414 - Risk Factors for Urinary Tract Infection following Cervical Spine Surg...

#414 Risk Factors for Urinary Tract Infection following Cervical Spine Surgery

Cervical Therapies and Outcomes

Poster Presented by: K. Singh


S.V. Nandyala (1)
A.J. Marquez-Lara (1)
S.J. Fineberg (1)
M. Noureldin (1)
K. Singh (1)

(1) Rush University Medical Center, Orthopaedic Surgery, Chicago, IL, United States


Introduction: Urinary tract infections (UTIs) are a common post-operative complication. The purpose of this study is to determine the risk factors associated with UTIs in patients who underwent cervical spine surgery using data from the American College of Surgeons National Surgical Quality Improvement Program (ACS NSQIP) database.

Methods: The ACS NSQIP database was queried to identify patients who underwent cervical spine surgery from 2006-2011. Procedures were identified by Current Procedural Terminology (CPT) codes for anterior cervical discectomy and fusion (ACDF), posterior cervical fusion (PCF), or posterior cervical decompression (PCD) without fusion. Two study cohorts were developed: patients with and without documented postoperative UTIs within 30 days of the procedure. Preoperative patient characteristics, surgery and hospital outcomes (operative time, length of stay (LOS)), 30-day complication rates, and mortality) were compared between groups. Statistical analysis was performed with SPSS v.20 using one-way ANOVA and χ2-tests to determine significant differences for continuous and categorical variables, respectively. Statistical significance was determined by p-values ≤ 0.05. Multivariate regression was performed to identify independent risk factors for UTIs.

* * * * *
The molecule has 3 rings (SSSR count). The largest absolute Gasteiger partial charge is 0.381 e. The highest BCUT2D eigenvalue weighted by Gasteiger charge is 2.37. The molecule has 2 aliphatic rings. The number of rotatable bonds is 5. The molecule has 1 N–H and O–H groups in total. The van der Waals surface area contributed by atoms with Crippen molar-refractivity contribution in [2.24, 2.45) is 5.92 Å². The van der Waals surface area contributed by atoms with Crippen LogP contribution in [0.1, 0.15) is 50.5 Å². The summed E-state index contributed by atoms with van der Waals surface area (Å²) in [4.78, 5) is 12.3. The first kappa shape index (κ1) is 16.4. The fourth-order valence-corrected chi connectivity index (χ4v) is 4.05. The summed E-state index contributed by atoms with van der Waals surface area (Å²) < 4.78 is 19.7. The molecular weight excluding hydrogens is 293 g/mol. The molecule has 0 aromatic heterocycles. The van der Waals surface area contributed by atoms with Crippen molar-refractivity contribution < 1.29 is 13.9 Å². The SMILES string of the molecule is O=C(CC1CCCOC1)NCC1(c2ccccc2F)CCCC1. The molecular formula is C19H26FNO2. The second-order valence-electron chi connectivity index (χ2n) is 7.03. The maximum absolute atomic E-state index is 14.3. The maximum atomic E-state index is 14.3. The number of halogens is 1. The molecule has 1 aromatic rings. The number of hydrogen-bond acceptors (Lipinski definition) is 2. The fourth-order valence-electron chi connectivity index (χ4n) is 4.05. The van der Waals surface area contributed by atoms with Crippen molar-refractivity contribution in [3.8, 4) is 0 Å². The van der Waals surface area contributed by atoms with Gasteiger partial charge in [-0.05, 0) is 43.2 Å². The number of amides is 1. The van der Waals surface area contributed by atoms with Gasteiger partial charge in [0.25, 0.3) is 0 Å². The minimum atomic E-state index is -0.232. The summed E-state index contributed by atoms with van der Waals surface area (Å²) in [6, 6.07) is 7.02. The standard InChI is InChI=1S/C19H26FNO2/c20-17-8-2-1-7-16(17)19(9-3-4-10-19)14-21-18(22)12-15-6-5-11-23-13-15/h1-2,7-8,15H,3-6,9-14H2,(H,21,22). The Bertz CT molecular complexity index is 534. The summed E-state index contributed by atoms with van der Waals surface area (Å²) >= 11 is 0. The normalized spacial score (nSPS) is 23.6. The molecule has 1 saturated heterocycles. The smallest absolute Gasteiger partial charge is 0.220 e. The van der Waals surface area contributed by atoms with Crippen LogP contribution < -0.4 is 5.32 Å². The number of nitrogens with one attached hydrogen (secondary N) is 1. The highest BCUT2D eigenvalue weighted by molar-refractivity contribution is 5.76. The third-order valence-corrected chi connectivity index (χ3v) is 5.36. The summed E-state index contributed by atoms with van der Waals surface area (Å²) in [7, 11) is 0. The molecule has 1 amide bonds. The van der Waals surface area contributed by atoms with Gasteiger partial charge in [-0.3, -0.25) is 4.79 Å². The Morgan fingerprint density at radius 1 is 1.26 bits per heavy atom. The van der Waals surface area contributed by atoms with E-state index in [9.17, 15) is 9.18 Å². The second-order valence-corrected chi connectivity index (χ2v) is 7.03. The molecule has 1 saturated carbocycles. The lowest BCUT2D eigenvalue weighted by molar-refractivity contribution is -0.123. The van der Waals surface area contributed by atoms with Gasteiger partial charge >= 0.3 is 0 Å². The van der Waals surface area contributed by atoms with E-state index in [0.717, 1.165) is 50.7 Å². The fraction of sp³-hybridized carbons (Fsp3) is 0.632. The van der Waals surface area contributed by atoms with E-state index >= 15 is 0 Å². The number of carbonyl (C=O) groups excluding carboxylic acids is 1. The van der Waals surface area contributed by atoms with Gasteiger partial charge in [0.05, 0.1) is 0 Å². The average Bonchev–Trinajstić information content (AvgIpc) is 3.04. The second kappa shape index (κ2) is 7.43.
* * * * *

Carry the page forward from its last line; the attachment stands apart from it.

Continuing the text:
Results: 8648 patients were identified in the NSQIP database who underwent cervical spine surgery of which 78 (0.9%) developed a postoperative UTI. The UTI cohort was significantly older (61.9 ±12.8years; p< .0001) than the control group (54.0±12years). Significant preoperative risk factors for developing an UTI include African American ethnicity, diabetes mellitus, cardiomyopathy, hypertension, peripheral vascular disease, paralysis, history of TIA/CVA, metastatic cancer, open wound infection, bleeding disorder, and recent operation within thirty days (p< 0.05). PCF was performed in 17.9% of patients in the UTI cohort and was a significant surgical risk factor (p < 0.05). The UTI cohort experienced a greater mean operative time (155.4±86.1; p=.004) and LOS (9.2±11.1; p< .0001) than the control group ((132.9±67.9), (2.0±4.1) respectively). Thirty day outcomes demonstrated the UTI cohort had a significantly greater rate of readmissions and reoperations (p< 0.05). Significant associated thirty day complications reported in the UTI cohort include wound infections, pneumonia, unplanned intubation, pulmonary embolism, ventilator time >48 hours, peripheral nerve injury, cardiac event, and sepsis (p< 0.05). Mortality was greater in the UTI cohort (1.2%; p< 0.0.5) than in the control group (0.2%). Multivariate regression revealed independent predictors for UTI's to include age >65, female gender, African American ethnicity, recent operation within 30 days, operative time, and the PCF technique (p< 0.05).

Conclusion: Postoperative UTIs are associated with other complications that include wound infections, pneumonia, sepsis, and cardiopulmonary events. Patients suffering from a post-operative UTI experience a greater hospitalization and mortality rate. Identifiable risk factors for UTIs following cervical spine surgery include African American ethnicity, female gender, age >65 years, operative time, prior operation within 30 days, and the PCF technique.